MLPs can be compensated for their processing services in a number of different ways.

    Under fee-based contracts, a processor receives a straight fee based on the volumes of gas it processes. In this instance, there's little direct exposure to processing margins, but demand for gas processing can drop when NGL prices are low. That's because companies don't have to remove all of the NGLs and impurities in the gas stream; they only have to remove enough NGL content to comply with pipeline requirements.

    In addition, one way to make wet gas compliant with pipeline standards is to blend it with dry gas, diluting the NGL content; when NGL prices are low, volumes of gas processed can still drop. Nevertheless, fee-based deals are considered the least commodity-sensitive type of processing contract.

    Under keep-whole deals the producer sends a certain amount of natural gas to the processor, and that gas contains a certain amount of energy on a British Thermal Unit (BTU) basis. Some of those BTUs are in the form of natural gas (methane), while others are locked up in NGLs that are part of the gas stream. 

    With keep-whole contracts, the processor accepts natural gas from the producer but retains title to the NGLs it removes from the gas stream. In exchange, the processor gives the producer the value of natural gas with the same BTU content as the original raw gas. For example, assume a producer sends a processor 2 million BTUs of gas consisting of 1.5 million BTUs of natural gas and 0.5 million BTUs worth of NGLs. Under a keep-whole arrangement, the producer would retain the value of 2 million BTUs of pure natural gas, and the processor would own and sell any NGLs removed.

    When the price of NGLs is high relative to the price of gas, keep-whole deals generate significant margins for the processor. That's because the value of the NGLs they keep is worth more than the natural gas they return to the producer.

    In percent of proceeds (POP) contracts, raw natural gas is processed and the resulting gas and NGLs sold. The producer and processor agree on how to divvy up total proceeds of NGLs and gas. For example, the producer might accept 80 percent of the total value of the gas and NGLs sold and pay the processor 20 percent for performing its services.

    Under POP deals, processors benefit from higher gas and NGLs prices; the processor is less interested in the relative values of gas and NGLs--the total value of the products is key.

    Most MLPs mix and match these different types of contracts to limit their commodity exposure, but under all of these arrangements, a high crude-to-gas ratio is desirable.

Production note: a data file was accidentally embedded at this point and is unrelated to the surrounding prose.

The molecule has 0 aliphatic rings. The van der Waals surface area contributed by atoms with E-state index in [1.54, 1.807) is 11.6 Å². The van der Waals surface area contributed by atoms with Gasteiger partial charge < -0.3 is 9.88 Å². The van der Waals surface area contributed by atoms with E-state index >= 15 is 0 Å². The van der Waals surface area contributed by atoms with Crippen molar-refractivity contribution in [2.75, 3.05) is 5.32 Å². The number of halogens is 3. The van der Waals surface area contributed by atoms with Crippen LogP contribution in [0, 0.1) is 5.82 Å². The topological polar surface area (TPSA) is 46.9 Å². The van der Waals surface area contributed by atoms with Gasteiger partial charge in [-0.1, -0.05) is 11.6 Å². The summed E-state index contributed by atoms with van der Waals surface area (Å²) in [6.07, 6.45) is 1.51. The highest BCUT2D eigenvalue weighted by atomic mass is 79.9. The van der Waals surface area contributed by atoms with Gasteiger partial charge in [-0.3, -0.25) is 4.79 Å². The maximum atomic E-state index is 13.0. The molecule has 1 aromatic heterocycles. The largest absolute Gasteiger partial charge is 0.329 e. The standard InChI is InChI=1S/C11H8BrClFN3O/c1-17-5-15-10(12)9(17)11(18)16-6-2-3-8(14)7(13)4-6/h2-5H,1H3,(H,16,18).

The price of NGLs tends to track crude in a normal environment; the relationship traditionally has been so tight that processors have routinely used crude oil futures, swaps and options as a proxy for NGLs when hedging their exposure. But as every investor knows, the past 18 months have been far from normal. The graph below provides a closer look.

    ource: Bloomberg

    This graph tracks the price of a barrel of crude oil and NGLs since late 2004. The latter price is based on a common mixture of ethane, propane and butane. 

    Note that the graph uses two different scales to illustrate the tight relationship between the two commodities; this does not mean the prices are identical, but that they are closely correlated over time.

    At present, the price of a barrel of NGLs is worth just under 60 percent what a barrel of crude oil is worth. The long-term average is around 62 to 63 percent; the current crude oil to NGL ratio is at a normal, healthy level.

    But in late 2008 and early 2009, this relationship broke down on a few occasions. The lowest recorded ratio occurred in October 2008, when the price of a barrel of NGLs sank to 45 percent of the price of a barrel of crude--perhaps a product of weak demand for NGLs from the petrochemical industry.

    It’s clear that the ratio of oil to gas prices is now favorable and the ratio of NGLs to oil prices has reverted to traditional levels--great news for MLPs involved in gas processing and fractionation.


    Disclosure: "No Positions"